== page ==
While this was being done by the navy,1
the consul in Phocis, having pitched his camp in front of Elatia, tried first to attain his end by conferences, using the principal citizens of Elatia;
after he had received the reply that the decision was not for them to make and that the king's garrison was stronger and more numerous than the citizens, he then attacked the city from all sides with arms and engines.
When he brought up a battering-ram and a section of wall between two towers fell with a mighty crash and din and left the city [p. 229]
open to attack, at the same time a Roman cohort2
broke through the gap left by the recent collapse, and also
the guards from all parts of the city, each leaving his own post, hurried to the spot which was endangered by the enemy's attack.
At the same moment the Romans were both climbing over the ruins of the wall and moving their ladders against the standing ramparts. And while the conflict drew the eyes and thoughts of the enemy in one direction, the wall in several places was taken by escalade and the soldiers climbed over into the city.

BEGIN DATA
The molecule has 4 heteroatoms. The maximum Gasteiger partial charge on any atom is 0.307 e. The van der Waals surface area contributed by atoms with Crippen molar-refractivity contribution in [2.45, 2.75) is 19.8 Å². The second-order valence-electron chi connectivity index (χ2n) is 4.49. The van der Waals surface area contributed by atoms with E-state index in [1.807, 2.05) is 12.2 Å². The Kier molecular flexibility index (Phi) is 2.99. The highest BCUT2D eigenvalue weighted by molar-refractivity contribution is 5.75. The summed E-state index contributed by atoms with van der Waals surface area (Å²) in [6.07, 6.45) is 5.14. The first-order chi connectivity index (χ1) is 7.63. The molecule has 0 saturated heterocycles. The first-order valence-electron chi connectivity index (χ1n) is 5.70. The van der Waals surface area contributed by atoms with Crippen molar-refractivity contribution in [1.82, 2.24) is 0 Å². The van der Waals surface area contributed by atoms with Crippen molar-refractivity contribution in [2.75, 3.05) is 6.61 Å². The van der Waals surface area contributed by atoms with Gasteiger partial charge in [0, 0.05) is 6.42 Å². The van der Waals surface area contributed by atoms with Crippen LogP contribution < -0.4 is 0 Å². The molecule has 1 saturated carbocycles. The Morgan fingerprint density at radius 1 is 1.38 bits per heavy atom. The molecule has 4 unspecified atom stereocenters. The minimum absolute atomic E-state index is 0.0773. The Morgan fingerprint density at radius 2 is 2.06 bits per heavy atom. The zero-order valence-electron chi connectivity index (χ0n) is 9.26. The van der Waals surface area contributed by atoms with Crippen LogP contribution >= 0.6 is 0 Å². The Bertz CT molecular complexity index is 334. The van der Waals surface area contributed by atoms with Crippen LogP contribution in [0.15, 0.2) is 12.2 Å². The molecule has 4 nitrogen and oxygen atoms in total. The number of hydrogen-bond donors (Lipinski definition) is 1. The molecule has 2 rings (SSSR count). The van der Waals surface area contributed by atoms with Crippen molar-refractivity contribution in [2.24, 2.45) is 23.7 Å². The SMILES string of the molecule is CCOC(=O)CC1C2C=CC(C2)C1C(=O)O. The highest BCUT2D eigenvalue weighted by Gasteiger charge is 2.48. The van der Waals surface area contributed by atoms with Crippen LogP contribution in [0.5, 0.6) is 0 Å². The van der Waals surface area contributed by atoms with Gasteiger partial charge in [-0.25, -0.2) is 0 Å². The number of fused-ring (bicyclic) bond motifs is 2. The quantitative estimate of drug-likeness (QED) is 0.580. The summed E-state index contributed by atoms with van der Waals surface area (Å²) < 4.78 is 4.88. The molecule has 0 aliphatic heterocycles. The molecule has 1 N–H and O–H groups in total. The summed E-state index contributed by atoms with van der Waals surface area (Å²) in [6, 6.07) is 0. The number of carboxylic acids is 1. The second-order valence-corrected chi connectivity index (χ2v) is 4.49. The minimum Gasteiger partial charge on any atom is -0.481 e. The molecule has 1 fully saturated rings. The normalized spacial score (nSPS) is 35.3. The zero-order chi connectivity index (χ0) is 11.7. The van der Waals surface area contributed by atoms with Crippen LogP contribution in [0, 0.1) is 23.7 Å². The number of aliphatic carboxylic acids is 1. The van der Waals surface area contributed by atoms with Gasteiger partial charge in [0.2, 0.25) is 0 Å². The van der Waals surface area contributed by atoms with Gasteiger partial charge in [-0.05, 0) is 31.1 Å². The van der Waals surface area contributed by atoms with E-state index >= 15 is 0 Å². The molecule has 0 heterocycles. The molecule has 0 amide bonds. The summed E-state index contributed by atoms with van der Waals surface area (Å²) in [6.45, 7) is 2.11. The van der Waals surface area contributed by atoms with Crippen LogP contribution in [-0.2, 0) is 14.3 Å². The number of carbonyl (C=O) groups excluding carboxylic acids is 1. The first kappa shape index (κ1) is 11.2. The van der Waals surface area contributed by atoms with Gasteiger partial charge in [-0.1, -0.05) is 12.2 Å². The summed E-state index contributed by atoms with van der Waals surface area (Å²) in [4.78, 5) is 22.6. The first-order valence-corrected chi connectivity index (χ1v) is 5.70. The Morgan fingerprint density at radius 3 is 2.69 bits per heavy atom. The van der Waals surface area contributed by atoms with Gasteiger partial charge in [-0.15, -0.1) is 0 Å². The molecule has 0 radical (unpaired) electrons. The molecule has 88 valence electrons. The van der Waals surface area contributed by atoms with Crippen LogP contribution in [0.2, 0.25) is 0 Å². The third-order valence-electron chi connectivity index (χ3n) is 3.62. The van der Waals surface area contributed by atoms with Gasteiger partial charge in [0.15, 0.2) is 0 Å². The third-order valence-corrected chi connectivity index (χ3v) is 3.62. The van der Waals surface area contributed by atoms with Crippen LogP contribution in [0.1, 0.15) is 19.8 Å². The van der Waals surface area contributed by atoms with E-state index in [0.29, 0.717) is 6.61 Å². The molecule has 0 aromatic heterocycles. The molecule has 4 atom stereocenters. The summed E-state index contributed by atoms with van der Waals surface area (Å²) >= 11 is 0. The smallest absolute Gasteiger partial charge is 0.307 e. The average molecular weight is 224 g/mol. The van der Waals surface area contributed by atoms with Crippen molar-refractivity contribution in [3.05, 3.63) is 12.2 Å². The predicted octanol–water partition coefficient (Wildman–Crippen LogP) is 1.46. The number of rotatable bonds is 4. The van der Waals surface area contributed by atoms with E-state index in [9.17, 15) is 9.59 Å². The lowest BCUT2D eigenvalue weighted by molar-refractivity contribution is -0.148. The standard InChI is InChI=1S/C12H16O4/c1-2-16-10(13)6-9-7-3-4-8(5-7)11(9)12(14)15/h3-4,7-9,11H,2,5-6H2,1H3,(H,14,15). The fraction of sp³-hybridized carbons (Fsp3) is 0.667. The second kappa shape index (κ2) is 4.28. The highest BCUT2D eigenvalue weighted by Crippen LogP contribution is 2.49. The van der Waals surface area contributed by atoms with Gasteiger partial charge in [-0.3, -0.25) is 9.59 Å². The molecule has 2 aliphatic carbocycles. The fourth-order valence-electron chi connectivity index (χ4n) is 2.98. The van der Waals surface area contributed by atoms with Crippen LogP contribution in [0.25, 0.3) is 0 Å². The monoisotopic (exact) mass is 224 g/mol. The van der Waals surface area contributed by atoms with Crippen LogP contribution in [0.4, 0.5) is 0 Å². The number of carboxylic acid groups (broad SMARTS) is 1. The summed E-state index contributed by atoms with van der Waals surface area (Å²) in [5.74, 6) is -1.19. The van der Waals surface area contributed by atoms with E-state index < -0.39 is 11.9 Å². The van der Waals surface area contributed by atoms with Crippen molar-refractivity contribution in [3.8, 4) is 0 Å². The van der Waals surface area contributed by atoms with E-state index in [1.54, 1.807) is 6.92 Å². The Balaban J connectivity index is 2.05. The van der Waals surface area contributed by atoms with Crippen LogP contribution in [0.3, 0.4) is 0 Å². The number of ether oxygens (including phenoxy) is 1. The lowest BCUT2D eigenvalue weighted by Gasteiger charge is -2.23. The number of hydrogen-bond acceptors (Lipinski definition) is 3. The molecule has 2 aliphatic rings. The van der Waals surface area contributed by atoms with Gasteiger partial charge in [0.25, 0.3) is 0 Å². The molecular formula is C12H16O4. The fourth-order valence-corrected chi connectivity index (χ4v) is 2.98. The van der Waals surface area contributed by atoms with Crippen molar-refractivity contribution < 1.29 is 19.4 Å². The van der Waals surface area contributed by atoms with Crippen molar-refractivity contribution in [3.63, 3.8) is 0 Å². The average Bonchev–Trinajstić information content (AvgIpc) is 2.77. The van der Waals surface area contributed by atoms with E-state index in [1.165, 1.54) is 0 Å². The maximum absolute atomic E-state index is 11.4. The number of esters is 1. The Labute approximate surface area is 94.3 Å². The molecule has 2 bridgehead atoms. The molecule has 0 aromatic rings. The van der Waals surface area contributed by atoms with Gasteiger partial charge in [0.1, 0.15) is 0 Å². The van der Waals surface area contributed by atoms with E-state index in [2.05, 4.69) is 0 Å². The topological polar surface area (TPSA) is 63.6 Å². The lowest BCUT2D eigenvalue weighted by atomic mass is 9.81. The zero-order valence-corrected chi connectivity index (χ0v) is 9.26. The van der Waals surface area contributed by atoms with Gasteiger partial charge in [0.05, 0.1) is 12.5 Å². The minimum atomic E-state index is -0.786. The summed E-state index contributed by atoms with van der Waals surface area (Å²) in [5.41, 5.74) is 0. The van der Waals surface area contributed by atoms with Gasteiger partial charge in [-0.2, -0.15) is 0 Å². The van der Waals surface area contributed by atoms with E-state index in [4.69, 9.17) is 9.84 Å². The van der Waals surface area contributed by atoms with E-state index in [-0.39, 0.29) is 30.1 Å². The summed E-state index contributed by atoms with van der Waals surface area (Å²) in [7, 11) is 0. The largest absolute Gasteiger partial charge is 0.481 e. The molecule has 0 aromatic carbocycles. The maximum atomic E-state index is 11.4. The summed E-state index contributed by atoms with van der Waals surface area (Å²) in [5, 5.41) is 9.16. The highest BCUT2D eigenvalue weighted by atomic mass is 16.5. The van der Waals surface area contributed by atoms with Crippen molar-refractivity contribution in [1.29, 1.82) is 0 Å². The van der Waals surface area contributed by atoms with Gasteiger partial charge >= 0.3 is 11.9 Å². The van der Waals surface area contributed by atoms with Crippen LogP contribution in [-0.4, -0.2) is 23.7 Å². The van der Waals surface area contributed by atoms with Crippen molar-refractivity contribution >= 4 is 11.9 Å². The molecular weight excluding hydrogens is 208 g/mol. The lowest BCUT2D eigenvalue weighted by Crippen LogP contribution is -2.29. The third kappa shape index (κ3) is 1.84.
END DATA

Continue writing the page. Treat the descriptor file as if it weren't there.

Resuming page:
Hearing their shouts, the terrified enemy left the place they had been defending in force and made for the citadel, the unarmed crowd too following. So the consul took the town.
Having sacked it, he sent messengers to the citadel to promise life to the garrison, if they wished to give up their arms and depart, and liberty to the Elatenses, and an agreement having been made to this effect, a few days later he occupied the citadel.